Clean-up crews clear aftermath as battered isle braces for Brian.

by Emma Nolan
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STORM Ophelia ripped through the country on Monday, leaving a trail of devastation and taking three lives, with the capital also feeling her wrath.
While Dublin may have gotten off relatively easy compared to other parts of the country, the widespread destruction caused by violent gusts of up to 150kmph caused several trees to become dangerously uprooted all across the city, in addition to widespread debris scattered about the city’s roads and footpaths.

Approximately 216,000 electricity customers remained without power on Tuesday, with effectively the entire city and country shutting down on Monday to wait out the storm while the local authorities, Dublin Fire Brigade and homeless volunteers worked tirelessly to keep people safe across the county.

The city’s streets were largely deserted as Dubliners heeded the warnings to stay home and avoid any travel, with an eerie calm settling over the empty streets as people waited for the storm to hit.

HUSH HOUR: This photo was taken at 6:15 on Monday evening, when the M50 would normally be gridlocked

Many onlookers said they’d never seen the city so quiet, with the streets and empty roads striking them as even quieter than Sundays or bank holidays.
Ardmheara Micheal Mac Donncha extended his thanks to the staff of Dublin City Council, the emergency services and voluntary organisations who mobilised for Ophelia.
He said: “On my own behalf and on behalf of the citizens of Dublin, I commend and thank all those who worked on Monday to ensure the safety of people in Dublin as the country was hit by the worst weather event in decades.

Clyde Road tree uprooted – pic DFB

“Our own Dublin City Council staff, the emergency services and voluntary organisations all played their part in ensuring public safety and protecting the most vulnerable, including homeless people on our streets.”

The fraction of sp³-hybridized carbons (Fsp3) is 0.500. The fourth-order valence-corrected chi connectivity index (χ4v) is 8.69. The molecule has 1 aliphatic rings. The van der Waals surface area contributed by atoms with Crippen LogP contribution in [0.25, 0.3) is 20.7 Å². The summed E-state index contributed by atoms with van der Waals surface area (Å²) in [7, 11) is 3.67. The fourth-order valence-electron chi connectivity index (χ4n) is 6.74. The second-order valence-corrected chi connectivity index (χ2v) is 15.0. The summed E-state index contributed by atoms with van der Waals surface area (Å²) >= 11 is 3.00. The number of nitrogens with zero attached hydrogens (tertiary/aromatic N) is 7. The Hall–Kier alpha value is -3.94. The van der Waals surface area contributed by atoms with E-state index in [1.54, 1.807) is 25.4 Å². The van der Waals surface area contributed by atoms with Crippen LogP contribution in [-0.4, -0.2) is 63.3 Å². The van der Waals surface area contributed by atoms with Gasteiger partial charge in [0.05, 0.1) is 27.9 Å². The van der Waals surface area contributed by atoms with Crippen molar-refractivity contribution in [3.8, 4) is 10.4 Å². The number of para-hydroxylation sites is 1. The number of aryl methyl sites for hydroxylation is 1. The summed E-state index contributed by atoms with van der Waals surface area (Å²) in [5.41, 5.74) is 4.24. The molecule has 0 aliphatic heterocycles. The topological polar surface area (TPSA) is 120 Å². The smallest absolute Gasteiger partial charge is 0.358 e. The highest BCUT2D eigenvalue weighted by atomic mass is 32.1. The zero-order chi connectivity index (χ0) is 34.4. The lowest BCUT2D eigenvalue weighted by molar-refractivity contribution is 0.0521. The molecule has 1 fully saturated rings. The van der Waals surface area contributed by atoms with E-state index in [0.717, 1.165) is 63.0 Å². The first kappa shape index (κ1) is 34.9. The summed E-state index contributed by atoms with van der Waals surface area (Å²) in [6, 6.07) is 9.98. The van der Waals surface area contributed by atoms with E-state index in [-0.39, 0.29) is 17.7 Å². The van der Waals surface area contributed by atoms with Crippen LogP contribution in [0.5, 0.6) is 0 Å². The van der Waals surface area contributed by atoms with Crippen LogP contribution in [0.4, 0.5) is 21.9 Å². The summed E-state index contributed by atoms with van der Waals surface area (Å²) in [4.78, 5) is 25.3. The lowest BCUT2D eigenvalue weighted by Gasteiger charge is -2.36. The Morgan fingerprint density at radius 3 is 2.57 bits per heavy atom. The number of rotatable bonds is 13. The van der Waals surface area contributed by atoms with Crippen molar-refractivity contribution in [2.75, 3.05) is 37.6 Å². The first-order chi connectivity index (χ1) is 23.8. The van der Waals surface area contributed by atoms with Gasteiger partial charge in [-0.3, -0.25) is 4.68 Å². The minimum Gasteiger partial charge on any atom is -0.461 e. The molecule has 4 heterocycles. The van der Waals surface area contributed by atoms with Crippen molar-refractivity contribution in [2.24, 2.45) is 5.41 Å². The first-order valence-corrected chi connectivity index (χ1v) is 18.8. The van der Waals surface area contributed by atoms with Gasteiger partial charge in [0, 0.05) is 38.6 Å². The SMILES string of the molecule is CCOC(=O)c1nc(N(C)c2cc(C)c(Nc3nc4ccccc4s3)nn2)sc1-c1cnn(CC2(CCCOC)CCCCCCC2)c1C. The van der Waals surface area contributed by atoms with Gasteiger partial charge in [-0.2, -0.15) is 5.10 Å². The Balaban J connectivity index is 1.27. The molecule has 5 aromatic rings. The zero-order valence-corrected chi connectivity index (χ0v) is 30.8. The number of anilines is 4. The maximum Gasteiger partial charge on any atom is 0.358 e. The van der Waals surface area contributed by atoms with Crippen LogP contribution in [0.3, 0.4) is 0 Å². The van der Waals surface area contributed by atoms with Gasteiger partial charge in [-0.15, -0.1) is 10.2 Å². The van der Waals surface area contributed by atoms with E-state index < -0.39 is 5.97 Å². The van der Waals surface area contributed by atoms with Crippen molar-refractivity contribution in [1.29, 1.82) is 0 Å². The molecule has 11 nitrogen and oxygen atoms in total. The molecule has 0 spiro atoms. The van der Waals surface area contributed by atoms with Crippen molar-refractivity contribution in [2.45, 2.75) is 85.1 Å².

Calls have been made for greater preparation in the event that we experience such extreme weather again.

Green Party leader Eamon Ryan said the positive public response to emergency messages helped save lives and showed how we can work together in the face of natural disaster.
He said: “We should use that same spirit to tackle the cause of climate change and to prepare for the more extreme weather events we can now expect to come our way.”
Mr Ryan’s comments came as Met Eireann issued fresh weather warnings for the weekend, with Storm Brian tipped to hit land tomorrow evening.

high res Earlsfort Terrace 1 – pic Eddie McGuinness

Wet and windy conditions are set to move up from the southwest, through Friday afternoon and evening, with the weather set to deteriorate even further over the weekend.
There may be spot flooding in coastal areas, and Met Eireann has said Storm Brian has the potential to trigger a status yellow warning due to heavy rainfall and gales.

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